The broking world rarely stays the same for long. Regulatory changes drop from above, changing long-held practices. Companies set their sights on new targets. New risks emerge, changing the needs of clients.

Keeping staff up-to-date on these changes and more is where internal communications comes in. For many years, face-to-face meetings, workplace signage and print communications, such as newsletters and memos, formed the main means for organisations to communicate with their staff.

As it is with so many other aspects of modern life, digital technology has been busy reshaping internal communications. Intranets and, increasingly, internal social media networks are now taking pride of place in many insurance industry communication strategies.

No two organisations are the same; your firm might have multiple branch offices spread across the country or it may have just one location.

The way to gauge best practice is by whether there is a clear understanding of what the business seeks to achieve.

The way to gauge best practice is by determining whether there is a clear understanding of what the business seeks to achieve. There should be multiple communication channels so the most appropriate one can be used, depending on the nature of the message.

Caught in the net

When MGA Insurance Brokers started updating its work health and safety initiatives, its goal was to empower everyone to take responsibility for a safe working environment. In order to reach this goal, MGA needed to open up a dialogue with its employees to find out if they were conducting safe work practices and to make them aware of company policies.

“From our perspective, communications is more about compliance and training,” says MGA General Manager Paul George.

He explains that online surveys and management systems were key in helping them assess and institute critical initiatives such as the WHS regime, which can be replicated across 29 MGA branches.

Casting a web for staff

CGU Insurance has found connecting through the use of an intranet to be the most effective, supported by regular emails conveying business news. An electronic newsletter puts key information into a user-friendly format, preventing the need for multiple announcements.

Furthermore, society is accustomed to the seamless communication that can be achieved by integrating technology trends. By using these advances in a business setting, it can simplify your communications and help track them across multiple office locations. It’s now possible to synchronise announcements and allow access to a single document through cloud storage.

The intranet

Like CGU, OAMPS also relies on its intranet as a base for its communications strategy. National Communications Manager Melissa Montang says its new SharePoint intranet allows for topic-specific, two-way communication. It also hosts the company’s Yammer feed, a private social network that has substantially increased activity and communication between employees.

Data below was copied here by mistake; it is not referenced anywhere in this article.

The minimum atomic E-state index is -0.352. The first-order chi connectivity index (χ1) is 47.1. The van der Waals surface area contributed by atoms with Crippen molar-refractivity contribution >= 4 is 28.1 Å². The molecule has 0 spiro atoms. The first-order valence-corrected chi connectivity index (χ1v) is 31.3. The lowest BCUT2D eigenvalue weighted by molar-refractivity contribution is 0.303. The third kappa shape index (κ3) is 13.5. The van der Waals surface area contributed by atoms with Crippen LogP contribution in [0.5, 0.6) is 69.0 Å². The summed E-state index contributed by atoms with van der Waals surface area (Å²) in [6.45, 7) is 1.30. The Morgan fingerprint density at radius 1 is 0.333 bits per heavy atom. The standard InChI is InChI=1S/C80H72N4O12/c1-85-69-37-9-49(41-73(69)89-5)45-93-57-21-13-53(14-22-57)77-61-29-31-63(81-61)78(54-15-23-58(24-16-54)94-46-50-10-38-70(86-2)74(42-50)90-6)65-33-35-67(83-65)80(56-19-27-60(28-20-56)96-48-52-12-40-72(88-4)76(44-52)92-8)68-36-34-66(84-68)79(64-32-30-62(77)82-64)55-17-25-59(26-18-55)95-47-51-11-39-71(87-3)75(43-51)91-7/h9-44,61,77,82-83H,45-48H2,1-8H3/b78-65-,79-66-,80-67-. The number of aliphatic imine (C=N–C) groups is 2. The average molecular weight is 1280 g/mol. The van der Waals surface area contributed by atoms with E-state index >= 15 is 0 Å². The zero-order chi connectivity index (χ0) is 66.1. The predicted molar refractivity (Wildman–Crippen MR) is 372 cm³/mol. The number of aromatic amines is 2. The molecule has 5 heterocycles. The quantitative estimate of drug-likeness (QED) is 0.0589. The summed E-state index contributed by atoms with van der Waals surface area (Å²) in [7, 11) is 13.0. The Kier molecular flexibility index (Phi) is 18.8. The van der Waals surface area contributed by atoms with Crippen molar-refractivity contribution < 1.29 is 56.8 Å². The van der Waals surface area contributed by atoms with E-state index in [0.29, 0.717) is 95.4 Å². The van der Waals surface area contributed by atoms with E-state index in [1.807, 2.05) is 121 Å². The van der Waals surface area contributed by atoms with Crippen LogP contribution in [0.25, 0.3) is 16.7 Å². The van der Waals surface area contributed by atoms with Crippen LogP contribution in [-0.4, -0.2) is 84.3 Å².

“We developed the intranet based on feedback from our people in our annual engagement survey, and from the get-go it was built by brokers, for brokers, to enable our people to find everything they need in order to deliver an exceptional client experience,” Montang says.

“The main landing page we focused on was the Broking Centre, which is structured to provide the tools our brokers need for every step of the client lifecycle.”

It’s still a new system, Montang says. Launched in mid-May, the company still has a number of features it wants to create and add.

“It’s very much a living, evolving platform that we’ll develop to meet our future needs as we progress,” she says.

New and old

To supplement this system, OAMPS still sends a weekly eNewsletter to its employees with business news and information. Instead of long emails with the stories included, the intranet houses articles drafted during the week and a wrap-up is sent with article links to streamline valuable information.

This can be paired with new technology such as webinars and video conferencing in order to share group information, perform training exercises and share thought leadership with clients. It’s an area many brokerages see as a place for growth in the future.

However, businesses agree that technology isn’t used at the expense of traditional channels. It should be seen as support for in-person conversations.

Creating these opportunities and making time for leaders in your organisation to talk about critical points helps employees visualise how they contribute to the company goals.

It also gives your management team the ability to collect feedback and update business plans based on conversations employees may hesitate to instigate through other channels.

“Face-to-face communication is arguably our most effective channel, though of course the challenges with having such a strong national footprint of branches is the cost and time to bring our leaders together,” Montang says.

No matter the avenue the conversation takes, whether it’s newsletters, email or intranet, the important thing is to ensure your messages fulfil their purposes in a timely manner.